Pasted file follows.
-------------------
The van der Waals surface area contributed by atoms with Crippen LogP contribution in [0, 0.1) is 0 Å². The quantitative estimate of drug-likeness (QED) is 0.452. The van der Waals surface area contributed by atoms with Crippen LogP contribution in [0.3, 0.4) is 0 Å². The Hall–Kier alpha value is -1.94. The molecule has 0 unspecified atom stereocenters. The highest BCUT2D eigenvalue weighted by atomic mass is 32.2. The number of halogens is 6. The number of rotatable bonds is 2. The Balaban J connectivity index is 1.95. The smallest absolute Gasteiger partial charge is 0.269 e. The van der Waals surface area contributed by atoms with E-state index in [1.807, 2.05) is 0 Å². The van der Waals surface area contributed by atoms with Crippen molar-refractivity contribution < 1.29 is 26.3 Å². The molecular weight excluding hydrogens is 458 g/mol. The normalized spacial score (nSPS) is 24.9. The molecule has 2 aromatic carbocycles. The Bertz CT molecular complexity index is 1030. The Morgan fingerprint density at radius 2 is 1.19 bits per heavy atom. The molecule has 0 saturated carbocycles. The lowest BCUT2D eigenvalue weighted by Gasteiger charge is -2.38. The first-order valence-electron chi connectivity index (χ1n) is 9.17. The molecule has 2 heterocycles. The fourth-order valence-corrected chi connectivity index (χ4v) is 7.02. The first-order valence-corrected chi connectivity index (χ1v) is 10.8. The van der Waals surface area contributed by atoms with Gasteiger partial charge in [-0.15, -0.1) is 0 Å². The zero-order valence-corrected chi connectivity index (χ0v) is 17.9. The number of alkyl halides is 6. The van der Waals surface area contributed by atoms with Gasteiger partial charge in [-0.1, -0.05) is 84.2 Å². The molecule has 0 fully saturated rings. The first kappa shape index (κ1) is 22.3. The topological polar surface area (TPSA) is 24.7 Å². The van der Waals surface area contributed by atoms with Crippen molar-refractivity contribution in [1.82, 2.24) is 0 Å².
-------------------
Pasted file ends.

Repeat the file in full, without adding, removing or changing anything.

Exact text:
The van der Waals surface area contributed by atoms with Crippen LogP contribution in [0, 0.1) is 0 Å². The quantitative estimate of drug-likeness (QED) is 0.452. The van der Waals surface area contributed by atoms with Crippen LogP contribution in [0.3, 0.4) is 0 Å². The Hall–Kier alpha value is -1.94. The molecule has 0 unspecified atom stereocenters. The highest BCUT2D eigenvalue weighted by atomic mass is 32.2. The number of halogens is 6. The number of rotatable bonds is 2. The Balaban J connectivity index is 1.95. The smallest absolute Gasteiger partial charge is 0.269 e. The van der Waals surface area contributed by atoms with E-state index in [1.807, 2.05) is 0 Å². The van der Waals surface area contributed by atoms with Crippen molar-refractivity contribution < 1.29 is 26.3 Å². The molecular weight excluding hydrogens is 458 g/mol. The normalized spacial score (nSPS) is 24.9. The molecule has 2 aromatic carbocycles. The Bertz CT molecular complexity index is 1030. The Morgan fingerprint density at radius 2 is 1.19 bits per heavy atom. The molecule has 0 saturated carbocycles. The lowest BCUT2D eigenvalue weighted by Gasteiger charge is -2.38. The first-order valence-electron chi connectivity index (χ1n) is 9.17. The molecule has 2 heterocycles. The fourth-order valence-corrected chi connectivity index (χ4v) is 7.02. The first-order valence-corrected chi connectivity index (χ1v) is 10.8. The van der Waals surface area contributed by atoms with Gasteiger partial charge in [-0.15, -0.1) is 0 Å². The zero-order valence-corrected chi connectivity index (χ0v) is 17.9. The number of alkyl halides is 6. The van der Waals surface area contributed by atoms with Gasteiger partial charge in [-0.1, -0.05) is 84.2 Å². The molecule has 0 fully saturated rings. The first kappa shape index (κ1) is 22.3. The topological polar surface area (TPSA) is 24.7 Å². The van der Waals surface area contributed by atoms with Crippen molar-refractivity contribution in [1.82, 2.24) is 0 Å².